Mikkel Borch-Jacobsen

Mikkel Borch-Jacobsen has recently brought out a French edition of Freud’s early papers on hypnosis, L’Hypnose: Textes – 1886/1893.

Try a monastery instead: Suicide

Mikkel Borch-Jacobsen, 17 November 2016

Around​ forty years ago, a friend of mine took his own life in the middle of a party he was throwing in his apartment. A neighbour who happened to look outside saw him climb onto the window ledge, hesitate briefly and then jump to his death from the fifth floor. His guests were stunned when the police rang at the door.

Why did he do it? We grasp at reasons, motives, causes, triggers....

Early in the morning on 13 December 2006, police officers from the small town of Hull, Massachusetts, near Boston, arrived at the house of Michael and Carolyn Riley in response to an emergency call. Their four-year-old daughter, Rebecca, had been diagnosed with bipolar disorder two years earlier. When the officers reached the house, they found Rebecca sprawled on the floor next to her teddy...

Gentlemen’s Spleen: Hysterical Men

Mikkel Borch-Jacobsen, 27 August 2009

Mark Micale’s book opens with a scene from John Huston’s film Freud: The Secret Passion (1962), which re-creates one of Jean-Martin Charcot’s legendary demonstrations of hypnosis before an audience of doctors at the Salpêtrière. With magical ease, Charcot makes two patients’ hysterical symptoms disappear. As Micale notes, the scene is taken from André...

Psychotropicana: the realities of depression

Mikkel Borch-Jacobsen, 11 July 2002

We all know how it happens. One day, without warning, you feel oddly removed from things and people, as if an invisible wall of glass were separating you from them. They go about their business but, for a reason that escapes you, none of it any longer concerns you. You could call out, but what would be the point? You aren’t worth it, and the friendly overtures of others come as a...

Little Brother, Little Sister: Hysteria

Mikkel Borch-Jacobsen, 24 May 2001

What is progress in psychoanalysis? One of the arguments most commonly used by advocates of psychoanalysis during the recent ‘Freud wars’ has been to reproach their adversaries for holding fast to an outmoded version of their discipline. Psychoanalysis, they say, no longer bears much resemblance to what its founder had envisaged, so that criticism focusing on the historical Freud...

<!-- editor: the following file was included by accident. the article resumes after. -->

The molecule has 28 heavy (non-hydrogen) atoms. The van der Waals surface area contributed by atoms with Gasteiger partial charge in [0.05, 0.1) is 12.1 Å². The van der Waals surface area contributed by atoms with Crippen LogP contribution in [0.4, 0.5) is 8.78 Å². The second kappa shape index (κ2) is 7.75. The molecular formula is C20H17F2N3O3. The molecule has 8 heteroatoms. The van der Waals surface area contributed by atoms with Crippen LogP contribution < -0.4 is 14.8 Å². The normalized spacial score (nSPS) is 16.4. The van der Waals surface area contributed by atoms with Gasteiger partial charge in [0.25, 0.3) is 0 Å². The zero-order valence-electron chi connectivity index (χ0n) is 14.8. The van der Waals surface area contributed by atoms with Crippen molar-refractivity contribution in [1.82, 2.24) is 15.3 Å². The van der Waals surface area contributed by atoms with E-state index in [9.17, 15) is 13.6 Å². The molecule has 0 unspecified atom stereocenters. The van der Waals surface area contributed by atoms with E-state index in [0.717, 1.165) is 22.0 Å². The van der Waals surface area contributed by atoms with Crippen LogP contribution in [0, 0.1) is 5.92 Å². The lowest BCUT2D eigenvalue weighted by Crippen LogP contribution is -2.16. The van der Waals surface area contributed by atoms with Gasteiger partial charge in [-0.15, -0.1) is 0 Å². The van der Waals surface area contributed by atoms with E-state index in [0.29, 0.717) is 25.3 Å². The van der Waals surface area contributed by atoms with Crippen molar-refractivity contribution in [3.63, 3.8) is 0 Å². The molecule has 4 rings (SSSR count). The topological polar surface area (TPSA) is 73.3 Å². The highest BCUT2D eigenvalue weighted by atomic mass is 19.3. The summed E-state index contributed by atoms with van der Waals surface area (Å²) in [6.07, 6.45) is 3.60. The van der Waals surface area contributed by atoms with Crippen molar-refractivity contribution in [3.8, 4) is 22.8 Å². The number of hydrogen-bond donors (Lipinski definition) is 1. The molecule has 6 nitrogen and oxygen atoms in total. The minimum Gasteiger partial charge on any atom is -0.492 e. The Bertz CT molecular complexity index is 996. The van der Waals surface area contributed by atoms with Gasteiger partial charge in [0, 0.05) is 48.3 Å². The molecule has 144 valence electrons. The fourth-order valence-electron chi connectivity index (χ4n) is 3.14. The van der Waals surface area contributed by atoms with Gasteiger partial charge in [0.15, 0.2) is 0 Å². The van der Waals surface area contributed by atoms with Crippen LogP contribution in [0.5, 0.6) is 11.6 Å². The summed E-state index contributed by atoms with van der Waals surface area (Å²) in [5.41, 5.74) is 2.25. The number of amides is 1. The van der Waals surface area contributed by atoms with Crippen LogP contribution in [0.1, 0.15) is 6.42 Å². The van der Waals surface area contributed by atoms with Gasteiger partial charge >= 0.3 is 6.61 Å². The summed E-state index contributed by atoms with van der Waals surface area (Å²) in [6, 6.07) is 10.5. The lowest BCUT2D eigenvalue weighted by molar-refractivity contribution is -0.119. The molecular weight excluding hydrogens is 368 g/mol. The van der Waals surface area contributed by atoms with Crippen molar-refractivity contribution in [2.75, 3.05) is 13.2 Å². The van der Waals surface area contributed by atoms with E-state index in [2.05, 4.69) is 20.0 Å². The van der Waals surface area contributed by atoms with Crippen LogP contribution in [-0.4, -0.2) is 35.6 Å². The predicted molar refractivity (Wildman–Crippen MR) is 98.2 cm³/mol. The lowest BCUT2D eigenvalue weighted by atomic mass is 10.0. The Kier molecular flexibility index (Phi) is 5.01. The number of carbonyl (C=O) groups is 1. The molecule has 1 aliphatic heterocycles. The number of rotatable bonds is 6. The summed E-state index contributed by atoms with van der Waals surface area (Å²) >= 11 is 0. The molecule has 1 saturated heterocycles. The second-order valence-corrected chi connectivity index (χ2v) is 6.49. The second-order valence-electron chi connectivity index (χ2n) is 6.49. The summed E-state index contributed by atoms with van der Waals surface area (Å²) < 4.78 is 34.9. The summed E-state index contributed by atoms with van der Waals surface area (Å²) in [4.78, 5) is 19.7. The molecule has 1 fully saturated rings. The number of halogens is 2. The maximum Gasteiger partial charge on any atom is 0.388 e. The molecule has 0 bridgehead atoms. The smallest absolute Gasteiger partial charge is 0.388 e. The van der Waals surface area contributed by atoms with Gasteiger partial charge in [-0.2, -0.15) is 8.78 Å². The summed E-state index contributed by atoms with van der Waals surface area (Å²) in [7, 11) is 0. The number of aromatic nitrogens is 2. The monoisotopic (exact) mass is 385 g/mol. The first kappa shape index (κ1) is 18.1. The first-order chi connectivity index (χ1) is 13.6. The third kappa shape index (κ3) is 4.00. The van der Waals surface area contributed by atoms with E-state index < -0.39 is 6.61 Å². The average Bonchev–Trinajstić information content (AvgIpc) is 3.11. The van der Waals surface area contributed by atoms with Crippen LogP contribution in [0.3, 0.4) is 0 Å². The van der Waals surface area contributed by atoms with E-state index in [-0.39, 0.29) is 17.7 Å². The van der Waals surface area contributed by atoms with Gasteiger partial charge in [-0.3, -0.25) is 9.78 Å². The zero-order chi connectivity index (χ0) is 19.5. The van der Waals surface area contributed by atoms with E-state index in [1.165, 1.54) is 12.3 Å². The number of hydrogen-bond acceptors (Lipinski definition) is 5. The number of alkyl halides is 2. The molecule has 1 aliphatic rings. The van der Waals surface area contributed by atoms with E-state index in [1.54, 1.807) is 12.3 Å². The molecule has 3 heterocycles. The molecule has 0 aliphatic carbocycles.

How a Fabrication Differs from a Lie

Mikkel Borch-Jacobsen, 13 April 2000

‘Was Freud A Liar?’ Ever since Frank Cioffi had the audacity to ask this question in 1973, it has continued to rock the world of psychoanalysis. Till then, things had been so simple. Children of the ‘Freudian century’, we had all learned to venerate in Sigmund Freud a man of ‘absolute honesty’ and ‘flawless integrity’, as his loyal biographer Ernest Jones called him. How many times were we told that? It was his passion for truth that enabled him to confront the demons of his own unconscious and to lift the multisecular repression that weighed on sexuality, despite the ‘resistance’ of his patients and the attacks of his colleagues. It was this scientific probity, too, which made him acknowledge his error about the fantastic ‘scenes’ of incest and sexual molestation that his patients had been bringing to him, despite the stinging professional setback that this represented for him. In Freud, science coincided with the moral fibre of the scientist, whose edifying biography we never tired of reading: Anna O.’s miraculous ‘talking cure’, the break with Josef Breuer regarding sexuality, the solitary crossing of the desert, the painful abandonment of the ‘seduction theory’, the heroic self-analysis, the tearing away from the transference on Wilhelm Fliess, the stoicism in the face of his colleagues’ attacks.‘

What made Albert run: Mad Travellers

Mikkel Borch-Jacobsen, 27 May 1999

You wake up one morning, the whole world is grey, you have had enough of your cold, colourless life. You want to drop everything, escape, far away, where life is real. Who has not had this dream from time to time? Nothing could be more normal. The desire to escape, to travel, is deeply rooted in everyone, from the young runaway to the tourist, from the beatnik to the Sunday hiker. But suppose now that this desire to flee becomes an obsession, a truly irresistible compulsion. Suppose further that it all happens in a state of absence and you cannot remember any of it: you arrive somewhere, dazed, without the slightest idea of what happened in the interval. Obviously, you have become a pathological runaway, a mad traveller, fit for the asylum and for therapy.



11 July 2002

Alain Ehrenberg (Letters, 8 August) complains that one signatory of this letter, Philippe Pignarre, is the publisher of work by the other signatory, Mikkel Borch-Jacobsen, in order to imply that Borch-Jacobsen’s favourable review of Pignarre – and his unfavourable review of Ehrenberg – is tainted by nepotism. In the interest of full disclosure, we readily admit that we are both, along...
Eli Zaretsky’s wholesale dismissal (Letters, 18 May) of the documentation brought forward by Han Israëls would be more convincing if it were buttressed by specific evidence. Was Freud ‘consistently cautionary’ about the therapeutic results of psychoanalysis, as Zaretsky contends? It is true indeed that he soft-pedalled his therapeutic claims towards the end of his life, thus...
If J.P. Roos wants to argue (Letters, 10 June) that late 19th-century hysteria disappeared because brain research allowed a better understanding of the ‘genuine illnesses’ behind it, I wish him well. I would be very interested in knowing to what brain disease we should attribute the classic symptoms of Charcot’s grande hystérie – the four standard ‘phases’...

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